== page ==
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groundWork is a non-profit environmental justice service and developmental organization working primarily in Southern Africa in the areas of Climate & Energy Justice, Coal, Environmental Health, Global Green and Healthy Hospitals, and Waste. groundWork is the South African member of Health Care Without Harm and Friends of the Earth International.

LATEST NEWS

New Fund Established to Support Community-Based Environmental and Climate Justice Organisations

A new grant-making body is being established to provide funding and support to community-based organisations working for environmental and climate justice in South Africa.

The new Environmental Justice Fund is a joint initiative of environmental justice groups groundWork, Earthlife Africa, the Centre for Environmental Rights, Womin, the Vaal Environmental Justice Alliance, the South Durban Community Environmental Alliance, Benchmarks Foundation, Women on Farms and the Mining & Environmental Justice Community Network of South Africa.

The Environmental Justice Fund is a new fund whose vision is that environmental justice prevails in South Africa, where all people enjoy an environment which is not harmful to their health and wellbeing, and the environment is protected for the benefit of present and future generations. The Fund acknowledges that supporting those most affected by environmental injustice to design and implement their own responses, is our best chance of reversing the tide of environmental destruction and building a better, sustainable, and just world. The Fund therefore supports the CBOs that drive these campaigns to be sustainable, accountable, agile, resilient, creative, and networked into the broader environmental justice movement in South Africa.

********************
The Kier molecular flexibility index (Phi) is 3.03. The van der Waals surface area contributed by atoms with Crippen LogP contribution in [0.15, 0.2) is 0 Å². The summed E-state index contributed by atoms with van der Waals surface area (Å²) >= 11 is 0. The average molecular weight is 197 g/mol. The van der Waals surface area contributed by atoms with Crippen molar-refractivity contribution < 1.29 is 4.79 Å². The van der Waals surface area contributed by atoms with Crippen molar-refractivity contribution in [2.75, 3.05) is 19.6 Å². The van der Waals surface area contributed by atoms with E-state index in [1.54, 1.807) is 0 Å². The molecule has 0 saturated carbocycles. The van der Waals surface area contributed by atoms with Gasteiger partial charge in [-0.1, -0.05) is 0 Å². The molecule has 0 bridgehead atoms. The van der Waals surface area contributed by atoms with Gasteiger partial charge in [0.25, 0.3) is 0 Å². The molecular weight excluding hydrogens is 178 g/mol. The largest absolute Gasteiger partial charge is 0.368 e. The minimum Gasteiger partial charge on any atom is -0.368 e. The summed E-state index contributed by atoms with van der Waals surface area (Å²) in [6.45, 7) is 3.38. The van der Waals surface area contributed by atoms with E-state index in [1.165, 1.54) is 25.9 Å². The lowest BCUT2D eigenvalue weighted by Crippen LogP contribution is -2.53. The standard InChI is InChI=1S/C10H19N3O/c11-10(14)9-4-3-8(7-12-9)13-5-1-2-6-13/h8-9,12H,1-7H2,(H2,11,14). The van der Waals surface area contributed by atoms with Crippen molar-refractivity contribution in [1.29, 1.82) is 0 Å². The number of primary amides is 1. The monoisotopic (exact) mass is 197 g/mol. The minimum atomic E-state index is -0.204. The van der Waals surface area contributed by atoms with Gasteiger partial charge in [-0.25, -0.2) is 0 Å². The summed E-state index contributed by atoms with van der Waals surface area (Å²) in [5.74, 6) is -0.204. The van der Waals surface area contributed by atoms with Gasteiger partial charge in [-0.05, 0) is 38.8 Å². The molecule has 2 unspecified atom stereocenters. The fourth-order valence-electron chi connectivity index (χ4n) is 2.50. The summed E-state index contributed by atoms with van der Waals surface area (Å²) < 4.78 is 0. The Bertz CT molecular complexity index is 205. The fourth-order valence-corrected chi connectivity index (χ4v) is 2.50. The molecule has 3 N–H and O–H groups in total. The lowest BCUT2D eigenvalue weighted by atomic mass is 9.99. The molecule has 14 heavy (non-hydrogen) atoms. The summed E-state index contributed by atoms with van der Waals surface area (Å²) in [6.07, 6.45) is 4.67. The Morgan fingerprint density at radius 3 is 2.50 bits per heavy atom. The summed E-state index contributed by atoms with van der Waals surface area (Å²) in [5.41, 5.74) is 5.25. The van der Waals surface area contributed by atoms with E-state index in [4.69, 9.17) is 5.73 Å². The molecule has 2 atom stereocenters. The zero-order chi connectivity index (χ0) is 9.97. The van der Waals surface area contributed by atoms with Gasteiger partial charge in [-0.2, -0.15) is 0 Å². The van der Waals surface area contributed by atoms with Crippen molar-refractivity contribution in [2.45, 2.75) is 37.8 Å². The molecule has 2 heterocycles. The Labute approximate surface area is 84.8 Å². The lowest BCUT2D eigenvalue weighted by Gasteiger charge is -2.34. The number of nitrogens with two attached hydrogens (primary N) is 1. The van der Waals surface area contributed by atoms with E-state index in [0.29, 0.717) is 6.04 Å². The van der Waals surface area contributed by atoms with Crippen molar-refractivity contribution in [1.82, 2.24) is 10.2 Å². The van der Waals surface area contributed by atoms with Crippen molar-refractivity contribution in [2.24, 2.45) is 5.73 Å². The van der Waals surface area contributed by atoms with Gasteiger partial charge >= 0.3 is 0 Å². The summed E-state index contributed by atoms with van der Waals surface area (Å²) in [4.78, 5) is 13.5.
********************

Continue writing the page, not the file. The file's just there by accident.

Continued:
More details are available by clicking here.


The Fund invites interested and suitably qualified candidates to join this exciting initiative at its inception, by applying to be either a member of the Board or a member of the Grant Committee.

More details are available by clicking here.

The Cornubia chemical plant fire: Aftermath of the riots should not leave behind a toxic legacy

29 July 2021 - Open letter to the Board and Management of UPL, Fortress Real Estate Investment Trust, eThekwini Municipality and to national and provincial environmental authorities

In mid-July, South Africans had to fight for their constitutional democracy. As the dust settles, we are fighting for the openness of that democracy. The intent behind the 1996 Constitution was not only to establish democratic self-rule, but to ensure an ‘open and democratic’ society, based on the values of human dignity, equality, and freedom. Openness is non-negotiable for the people of South Africa to enjoy their constitutional right to an environment ‘not harmful to health or well-being’, and for our socio-economic rights.